NBI Talkback Challenge: What I Learned from Gamergate

It actually was about ethics. It was also about morality. Both of these things speak volumes about an individual’s character and what I learned was that there are many gamers out there without a very solid moral compass.

Like many have said before me, gamergate had very little personal affect. However, this lack of direct involvement did afford me the luxury of watching from afar and drawing some conclusions, not all of which will be very popular.

It Was About Ethics

First of all, ethics are important. They’re important if you’re running a worldwide charity organization, and they’re important if you’re contributing to a tiny gaming blog. They’re especially important if you have any amount of purchase influence either within or outside of your organization. This is why large organizations typically have some kind of policy in place detailing how to interact with (and what kinds of ‘gifts’ can be accepted from) sales vendors. These policies serve to remove the ambiguity inherent in dealing with sales vendors with massive budgets dedicated to wine-ing and dine-ing customer executives who have the most amount of purchase influence within their company. There is a constant ethical tug-of-war taking place between vendors and customers to which games journalism is not immune.


To those who say “it’s not about ethics in games journalism”, I would have to disagree to some extent. Once that question was raised, it was an important one to at least acknowledge as an issue within the gaming community. You don’t have to google very far to find problem after problem with inappropriate conduct between game creators and the journalists with community influence. To those who say “I don’t give games journalism any credence, so it doesn’t affect me”, I would also disagree. If others within the community are influenced, then the profile of a certain title is raised, increasing the probability that you will also be influenced, if not directly by the publication, than indirectly by the community.

So, yes, ethics played a part.

It Exposed Morality

The other big ticket item that I noted about the gamergate controversy was morality. While ethics refer to a set of standards impressed upon us by an external system, morals are individual principles that guide our beliefs about what is right and what is wrong. Ones set of morals determines whether it is acceptable to make threats to another person over social media in order to make a point. Many (myself included) were surprised to see just how far some gamers will go to passionately defend something they believe in. Mob mentality also certainly plays a part, but that mob has to start somewhere – with a person whos individual set of morals tells them that it’s OK to make a point BY ANY MEANS NECESSARY, even if that means sacrificing other people along the way.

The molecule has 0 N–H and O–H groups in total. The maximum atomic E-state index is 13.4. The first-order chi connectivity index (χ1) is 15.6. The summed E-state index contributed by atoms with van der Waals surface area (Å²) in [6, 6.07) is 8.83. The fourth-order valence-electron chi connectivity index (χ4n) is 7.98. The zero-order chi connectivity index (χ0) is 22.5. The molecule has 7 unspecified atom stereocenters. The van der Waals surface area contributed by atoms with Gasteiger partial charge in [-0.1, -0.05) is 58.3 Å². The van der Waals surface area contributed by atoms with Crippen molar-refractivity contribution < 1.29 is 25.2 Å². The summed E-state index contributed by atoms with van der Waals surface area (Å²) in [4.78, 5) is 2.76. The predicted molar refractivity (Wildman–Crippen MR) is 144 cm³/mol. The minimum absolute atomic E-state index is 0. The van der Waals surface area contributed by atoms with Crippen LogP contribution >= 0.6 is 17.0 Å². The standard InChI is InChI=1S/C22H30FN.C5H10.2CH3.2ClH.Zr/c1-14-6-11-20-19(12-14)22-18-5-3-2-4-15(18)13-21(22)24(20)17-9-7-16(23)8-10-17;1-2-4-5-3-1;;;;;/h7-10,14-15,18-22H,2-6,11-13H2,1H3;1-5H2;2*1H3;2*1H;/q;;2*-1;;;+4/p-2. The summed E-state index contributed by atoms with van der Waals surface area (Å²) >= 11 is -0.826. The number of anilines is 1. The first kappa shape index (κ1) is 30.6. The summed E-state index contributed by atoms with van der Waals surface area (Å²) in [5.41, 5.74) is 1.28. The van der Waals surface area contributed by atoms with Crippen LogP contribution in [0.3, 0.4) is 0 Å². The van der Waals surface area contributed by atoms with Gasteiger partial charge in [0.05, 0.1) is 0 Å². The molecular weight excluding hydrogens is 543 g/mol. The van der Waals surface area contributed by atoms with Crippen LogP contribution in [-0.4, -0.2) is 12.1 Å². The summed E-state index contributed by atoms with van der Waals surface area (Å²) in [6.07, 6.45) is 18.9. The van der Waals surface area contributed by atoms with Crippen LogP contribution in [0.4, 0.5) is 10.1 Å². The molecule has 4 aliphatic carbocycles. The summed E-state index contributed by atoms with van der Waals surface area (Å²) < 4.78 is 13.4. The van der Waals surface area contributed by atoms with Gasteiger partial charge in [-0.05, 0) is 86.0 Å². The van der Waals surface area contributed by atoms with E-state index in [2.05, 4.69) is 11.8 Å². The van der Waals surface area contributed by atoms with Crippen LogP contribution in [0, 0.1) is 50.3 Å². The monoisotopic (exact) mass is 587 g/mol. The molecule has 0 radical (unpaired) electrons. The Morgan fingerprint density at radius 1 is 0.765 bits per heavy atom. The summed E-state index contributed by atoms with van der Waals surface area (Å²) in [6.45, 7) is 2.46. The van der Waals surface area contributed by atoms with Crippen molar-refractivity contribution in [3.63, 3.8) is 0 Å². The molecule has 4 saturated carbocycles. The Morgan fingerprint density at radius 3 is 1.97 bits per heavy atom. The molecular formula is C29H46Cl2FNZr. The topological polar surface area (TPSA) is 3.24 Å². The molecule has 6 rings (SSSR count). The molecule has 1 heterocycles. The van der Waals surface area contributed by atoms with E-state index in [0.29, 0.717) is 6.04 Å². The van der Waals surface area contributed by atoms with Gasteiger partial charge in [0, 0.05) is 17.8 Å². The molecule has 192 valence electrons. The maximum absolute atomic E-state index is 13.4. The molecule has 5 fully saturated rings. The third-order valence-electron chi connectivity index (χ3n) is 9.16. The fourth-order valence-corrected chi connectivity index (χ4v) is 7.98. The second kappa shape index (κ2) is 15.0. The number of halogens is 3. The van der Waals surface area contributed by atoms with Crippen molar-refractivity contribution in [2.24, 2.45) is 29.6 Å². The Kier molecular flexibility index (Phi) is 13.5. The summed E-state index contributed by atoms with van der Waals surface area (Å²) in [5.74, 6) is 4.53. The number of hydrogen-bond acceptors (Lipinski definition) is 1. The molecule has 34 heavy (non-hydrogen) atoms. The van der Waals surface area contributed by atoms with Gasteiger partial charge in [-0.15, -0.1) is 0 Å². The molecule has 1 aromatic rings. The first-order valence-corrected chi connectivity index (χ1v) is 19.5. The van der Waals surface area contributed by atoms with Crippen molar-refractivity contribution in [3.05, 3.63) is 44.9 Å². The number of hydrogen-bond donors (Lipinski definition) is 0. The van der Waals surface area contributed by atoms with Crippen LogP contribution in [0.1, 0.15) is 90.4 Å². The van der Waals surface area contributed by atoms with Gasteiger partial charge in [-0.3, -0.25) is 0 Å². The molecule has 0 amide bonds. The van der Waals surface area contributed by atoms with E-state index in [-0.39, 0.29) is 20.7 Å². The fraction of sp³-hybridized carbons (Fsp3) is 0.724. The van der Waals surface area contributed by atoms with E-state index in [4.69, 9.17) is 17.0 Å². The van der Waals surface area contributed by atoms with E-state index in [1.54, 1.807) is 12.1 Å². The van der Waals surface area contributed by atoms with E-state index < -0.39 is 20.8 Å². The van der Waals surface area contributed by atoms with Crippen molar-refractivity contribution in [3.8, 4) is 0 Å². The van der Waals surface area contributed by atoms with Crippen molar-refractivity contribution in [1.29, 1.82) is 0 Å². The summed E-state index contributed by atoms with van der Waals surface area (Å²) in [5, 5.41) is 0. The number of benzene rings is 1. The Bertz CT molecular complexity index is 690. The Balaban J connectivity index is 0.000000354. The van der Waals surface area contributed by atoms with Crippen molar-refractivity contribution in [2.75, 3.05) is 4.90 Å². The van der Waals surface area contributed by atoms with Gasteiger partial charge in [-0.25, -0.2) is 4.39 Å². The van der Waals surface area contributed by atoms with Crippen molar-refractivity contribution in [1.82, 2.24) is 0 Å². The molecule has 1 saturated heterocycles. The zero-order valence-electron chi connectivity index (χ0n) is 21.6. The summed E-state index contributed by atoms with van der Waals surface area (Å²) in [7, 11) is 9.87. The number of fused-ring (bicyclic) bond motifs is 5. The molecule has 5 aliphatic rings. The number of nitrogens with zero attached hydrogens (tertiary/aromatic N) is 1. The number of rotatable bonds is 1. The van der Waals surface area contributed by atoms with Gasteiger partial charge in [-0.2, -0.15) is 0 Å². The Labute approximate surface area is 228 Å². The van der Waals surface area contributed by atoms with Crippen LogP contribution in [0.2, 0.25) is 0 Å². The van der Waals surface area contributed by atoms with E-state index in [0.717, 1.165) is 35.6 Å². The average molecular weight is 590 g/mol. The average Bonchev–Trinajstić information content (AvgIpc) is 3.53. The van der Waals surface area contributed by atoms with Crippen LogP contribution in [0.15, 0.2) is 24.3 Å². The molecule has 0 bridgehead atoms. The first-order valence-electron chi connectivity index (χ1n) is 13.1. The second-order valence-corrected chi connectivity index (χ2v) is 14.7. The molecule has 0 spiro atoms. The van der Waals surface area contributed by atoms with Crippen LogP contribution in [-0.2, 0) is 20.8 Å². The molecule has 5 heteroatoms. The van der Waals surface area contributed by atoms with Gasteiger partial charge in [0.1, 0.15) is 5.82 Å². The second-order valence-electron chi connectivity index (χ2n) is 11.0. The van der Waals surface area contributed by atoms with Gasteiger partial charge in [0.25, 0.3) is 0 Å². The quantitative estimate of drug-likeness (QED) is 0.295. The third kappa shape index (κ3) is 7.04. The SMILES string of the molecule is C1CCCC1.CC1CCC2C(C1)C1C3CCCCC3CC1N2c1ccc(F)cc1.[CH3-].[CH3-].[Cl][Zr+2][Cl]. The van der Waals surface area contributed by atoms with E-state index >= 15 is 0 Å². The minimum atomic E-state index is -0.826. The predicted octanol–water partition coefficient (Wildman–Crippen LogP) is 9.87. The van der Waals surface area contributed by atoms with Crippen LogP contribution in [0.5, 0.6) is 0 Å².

In many ways, western society has brought this type of behavior on ourselves. Democratic nations are quick to tout the value of the individual. We take great pride in the influence of the individual person, and gravitate towards the “live and let live” philosophy of morality. We’ve surgically deconstructed the notion of universal truth in favor of individual relative truths, and yet we’re surprised when somebody else’s truth doesn’t align with our own. We hope that someday the world will be a better place when the majority points its moral compass in the same direction as ours – but what if that doesn’t happen? Consider the following:

Most people know that Illinois Senator Barack Obama was elected US president in 2008. What most people don’t remember is what happened in Illinois following Obama’s vacating his state senate seat. In the US, when a state senator vacates his position, authority to appoint a replacement falls to the governor of that state. As it turns out, then-Illinois governor Rod Blagojevich took the opportunity to shop Obama’s seat around in exchange for various things, including important board positions for his wife. This, by the way, is very illegal. Despite recorded telephone conversations (“I’ve got this thing, and it’s f- golden. I’m just not giving it up for f- nothing!”)  Blagojevich continues to claim his innocence. In one radio interview that I heard, he even seemed to dismiss the charges on the basis of “It’s just how politics is done.” The numbers in Illinois do seem to back this attitude, as about 1500 people have been convicted of public corruption in the state since 1970.


What is the relationship between morals and ethics? If enough people’s moralities align, the result could be the basis for the next acceptable set of ethics developed for the “outside system”. Being in the majority of individual relative truths can also have influence on successful lobbying for bills and laws. Being on the “wrong side” of the moral majority could have far-reaching implications on your life.

I actually do think that Rod Blagojevich believes that he did nothing wrong. He was raised in an environment where the moral compass of many in his profession does not align with the ethics required of an elected servant of the people – or even of the law. This is the problem we can get into with relative truth. In the case of Illinois, politicians have defined (almost as a group) their own moral compasses and as long as they’re “no worse than the next guy”, they believe their behavior to be justified. Gamergate participants could use the same type of logic to justify harmful personal attacks or web vigilantism. Western society has provided an environment where truth and morality is in the eye of the majority.

So, what happens to the minority?

Ethics by Dan Mason on Flickr Creative Commons

Truth by Victoria Landon at Flickr Creative Commons

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